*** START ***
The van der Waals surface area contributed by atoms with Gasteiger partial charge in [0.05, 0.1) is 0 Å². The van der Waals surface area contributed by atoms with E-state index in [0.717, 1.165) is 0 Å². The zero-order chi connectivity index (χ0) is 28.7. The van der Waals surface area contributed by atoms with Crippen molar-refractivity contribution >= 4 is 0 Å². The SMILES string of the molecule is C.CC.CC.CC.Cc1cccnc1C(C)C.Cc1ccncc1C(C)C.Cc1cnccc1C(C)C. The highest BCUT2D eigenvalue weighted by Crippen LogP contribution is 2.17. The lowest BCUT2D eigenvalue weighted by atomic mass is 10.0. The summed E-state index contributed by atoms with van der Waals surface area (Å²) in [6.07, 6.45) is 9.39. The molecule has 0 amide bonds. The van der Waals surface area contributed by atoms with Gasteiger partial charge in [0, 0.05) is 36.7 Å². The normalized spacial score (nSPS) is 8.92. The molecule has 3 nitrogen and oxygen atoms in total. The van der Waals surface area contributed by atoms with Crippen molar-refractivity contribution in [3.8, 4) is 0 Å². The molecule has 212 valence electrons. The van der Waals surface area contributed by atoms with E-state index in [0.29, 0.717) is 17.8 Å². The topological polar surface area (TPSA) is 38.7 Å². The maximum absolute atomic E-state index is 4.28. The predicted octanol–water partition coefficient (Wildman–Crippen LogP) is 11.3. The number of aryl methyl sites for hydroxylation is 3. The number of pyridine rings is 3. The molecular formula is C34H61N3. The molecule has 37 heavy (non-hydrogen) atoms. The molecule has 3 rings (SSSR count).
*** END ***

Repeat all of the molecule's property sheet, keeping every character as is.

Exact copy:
The van der Waals surface area contributed by atoms with Gasteiger partial charge in [0.05, 0.1) is 0 Å². The van der Waals surface area contributed by atoms with E-state index in [0.717, 1.165) is 0 Å². The zero-order chi connectivity index (χ0) is 28.7. The van der Waals surface area contributed by atoms with Crippen molar-refractivity contribution >= 4 is 0 Å². The SMILES string of the molecule is C.CC.CC.CC.Cc1cccnc1C(C)C.Cc1ccncc1C(C)C.Cc1cnccc1C(C)C. The highest BCUT2D eigenvalue weighted by Crippen LogP contribution is 2.17. The lowest BCUT2D eigenvalue weighted by atomic mass is 10.0. The summed E-state index contributed by atoms with van der Waals surface area (Å²) in [6.07, 6.45) is 9.39. The molecule has 0 amide bonds. The van der Waals surface area contributed by atoms with Gasteiger partial charge in [0, 0.05) is 36.7 Å². The normalized spacial score (nSPS) is 8.92. The molecule has 3 nitrogen and oxygen atoms in total. The van der Waals surface area contributed by atoms with Crippen molar-refractivity contribution in [3.8, 4) is 0 Å². The molecule has 212 valence electrons. The van der Waals surface area contributed by atoms with E-state index in [0.29, 0.717) is 17.8 Å². The topological polar surface area (TPSA) is 38.7 Å². The maximum absolute atomic E-state index is 4.28. The predicted octanol–water partition coefficient (Wildman–Crippen LogP) is 11.3. The number of aryl methyl sites for hydroxylation is 3. The number of pyridine rings is 3. The molecular formula is C34H61N3. The molecule has 37 heavy (non-hydrogen) atoms. The molecule has 3 rings (SSSR count).